Heather L. Smith
Assistant Professor of the Practice, Department of Human and Organizational Development
Core Faculty, Human Development Counseling
Professor Smith’s research interests include the temperament trait sensory processing sensitivity (the Highly Sensitive Person), wellness of counseling students, and group counseling. Her professional experience has allowed her to apply research to practice working as a licensed professional counselor in university counseling centers and as part of the HHS Health Resources and Services Administration (HRSA) Behavioral Health Workforce Education and Training Grant, and as a registered dietitian nutritionist serving such groups as the Nutrition and Behavioral Health Working Group appointed by the U.S. President’s Council on Fitness, Sports and Nutrition Science Board and the PBS Kids’ Professor Fizzy’s LunchLab.
Professor Smith regularly teaches group counseling for school and clinical mental health counselors and internship in clinical mental health counseling. She has also taught courses in counseling techniques, professional foundations, and interpersonal communications.
Professor Smith serves as reviewer for the Journal for Specialists in Group Work and on committees for national counseling associations including the American Counseling Association (ACA) and Chi Sigma Iota Counseling Academic Professional Honor Society International. She has served as the president of the Tennessee Association for Specialists in Group Work (TASGW) and chaired the Peabody College Professional and Graduate Student Mental Health and Wellness Task Force.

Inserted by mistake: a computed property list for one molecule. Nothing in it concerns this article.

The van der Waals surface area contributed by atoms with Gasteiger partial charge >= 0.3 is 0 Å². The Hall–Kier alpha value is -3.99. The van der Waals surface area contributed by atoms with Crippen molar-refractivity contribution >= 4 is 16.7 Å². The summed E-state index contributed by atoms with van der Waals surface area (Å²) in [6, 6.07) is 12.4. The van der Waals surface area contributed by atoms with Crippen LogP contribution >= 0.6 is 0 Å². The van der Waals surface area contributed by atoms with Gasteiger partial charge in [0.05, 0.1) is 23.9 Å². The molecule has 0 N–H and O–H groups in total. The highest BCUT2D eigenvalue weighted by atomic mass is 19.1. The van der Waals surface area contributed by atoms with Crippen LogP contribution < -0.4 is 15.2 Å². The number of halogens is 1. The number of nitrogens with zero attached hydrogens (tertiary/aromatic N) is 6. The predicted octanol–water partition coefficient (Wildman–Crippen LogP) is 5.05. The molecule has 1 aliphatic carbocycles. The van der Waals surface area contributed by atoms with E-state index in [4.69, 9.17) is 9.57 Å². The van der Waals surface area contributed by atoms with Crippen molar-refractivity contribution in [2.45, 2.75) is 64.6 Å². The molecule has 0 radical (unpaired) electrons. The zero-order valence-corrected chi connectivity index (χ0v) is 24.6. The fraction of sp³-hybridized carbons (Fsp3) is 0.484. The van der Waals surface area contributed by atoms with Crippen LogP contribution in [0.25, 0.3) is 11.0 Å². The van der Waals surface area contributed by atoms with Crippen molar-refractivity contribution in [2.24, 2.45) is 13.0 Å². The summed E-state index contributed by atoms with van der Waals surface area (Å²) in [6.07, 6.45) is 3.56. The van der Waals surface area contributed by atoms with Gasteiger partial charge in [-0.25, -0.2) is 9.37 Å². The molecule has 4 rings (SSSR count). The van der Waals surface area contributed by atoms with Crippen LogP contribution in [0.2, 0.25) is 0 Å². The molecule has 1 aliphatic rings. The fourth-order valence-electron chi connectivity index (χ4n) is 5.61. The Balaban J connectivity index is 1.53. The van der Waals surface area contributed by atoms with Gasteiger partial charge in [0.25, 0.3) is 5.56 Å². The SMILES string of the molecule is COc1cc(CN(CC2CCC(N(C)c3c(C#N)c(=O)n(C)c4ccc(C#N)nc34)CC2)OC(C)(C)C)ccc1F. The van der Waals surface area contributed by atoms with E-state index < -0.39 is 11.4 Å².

Professor Smith works to inform professional counselors about work with the Highly Sensitive Person, engages partners across health and education disciplines to address complex questions about mental health and wellness, promotes the profession of counseling, and trains professionals in school and clinical mental health counseling.
Smith, H. L., Sriken, J., & Erford, B. T. (in press). Clinical and research utility of the Highly Sensitive Person Scale. Journal of Mental Health Counseling.
Orbke, S., & Smith, H. L. (2013). A developmental framework for enhancing resiliency in adult survivors of childhood abuse. International Journal for the Advancement of Counseling, 35, 46-56.
Lambie, G. W., Smith, H. L., & Ieva, K. P. (2009). Graduate counseling students’ levels of ego development, wellness, and psychological disturbance: An exploratory investigation. Adultspan Journal, 8, 114-127.
Smith, H. L. (2007). The relationship among wellness, severity of distress, and social desirability of entering master’s-level counselor trainees. Counselor Education and Supervision, 47, 96-109.